Quaternary and late Pliocene seismic stratigraphy of the central Scotian Slope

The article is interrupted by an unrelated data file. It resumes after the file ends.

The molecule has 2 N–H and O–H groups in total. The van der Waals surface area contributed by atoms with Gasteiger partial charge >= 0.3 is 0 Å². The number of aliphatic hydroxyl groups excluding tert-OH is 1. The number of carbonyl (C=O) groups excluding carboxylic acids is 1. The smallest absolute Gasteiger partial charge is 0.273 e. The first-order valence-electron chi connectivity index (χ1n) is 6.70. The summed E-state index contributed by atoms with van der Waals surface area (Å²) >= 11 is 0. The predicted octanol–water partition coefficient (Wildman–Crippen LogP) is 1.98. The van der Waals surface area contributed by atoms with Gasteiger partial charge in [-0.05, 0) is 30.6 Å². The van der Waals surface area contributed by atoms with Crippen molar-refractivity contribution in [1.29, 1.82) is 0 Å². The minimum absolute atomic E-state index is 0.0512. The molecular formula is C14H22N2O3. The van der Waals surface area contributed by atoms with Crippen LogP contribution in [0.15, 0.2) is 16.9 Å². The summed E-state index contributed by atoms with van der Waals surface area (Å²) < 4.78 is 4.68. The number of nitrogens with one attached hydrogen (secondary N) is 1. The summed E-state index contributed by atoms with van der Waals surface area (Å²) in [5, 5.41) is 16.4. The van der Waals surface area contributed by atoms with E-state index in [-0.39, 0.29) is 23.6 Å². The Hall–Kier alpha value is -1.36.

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High resolution single channel seismic reflection profiles collected by the Geological Survey of Canada Atlantic (GSCA) have been used to define the Quaternary and Late Pliocene seismic stratigraphy of the central Scotian Slope, southwest of Sable Island Bank. Reflection profiles used in this study have a dominant frequency at 180 Hz providing near 1 m vertical resolution. This resolution, approximately tenfold that of industry data, is ideal for describing the seismic facies and seismic stratigraphy of Quaternary and Late Tertiary strata of the central Scotian Slope. Late Pliocene and Quaternary strata are represented by coherent, laterally continuous reflectors that thin or pinch out down dip. Draping of reflectors over subsurface irregularities indicate the general mode of sediment deposition is by hemipelagic drape. Pre glacial, Late Pliocene to early Quaternary (0.45 Ma) sediment was deposited during a period of relative slope stability that is interrupted only by two major periods of erosion. Glacial, mid to late Quaternary strata are truncated by four erosional events indicating a period of slope instability. Several key reflectors have been identified and correlated throughout the study area. Isochron maps constructed from these reflectors indicate that pre glacial sediment accumulated uniformly on the slope, whereas glacial sediment accumulated preferentially on the upper slope. In addition, numerous examples of slope instability were observed, including sediment failures, mass transport complexes, and structures related to near surface salt deformation.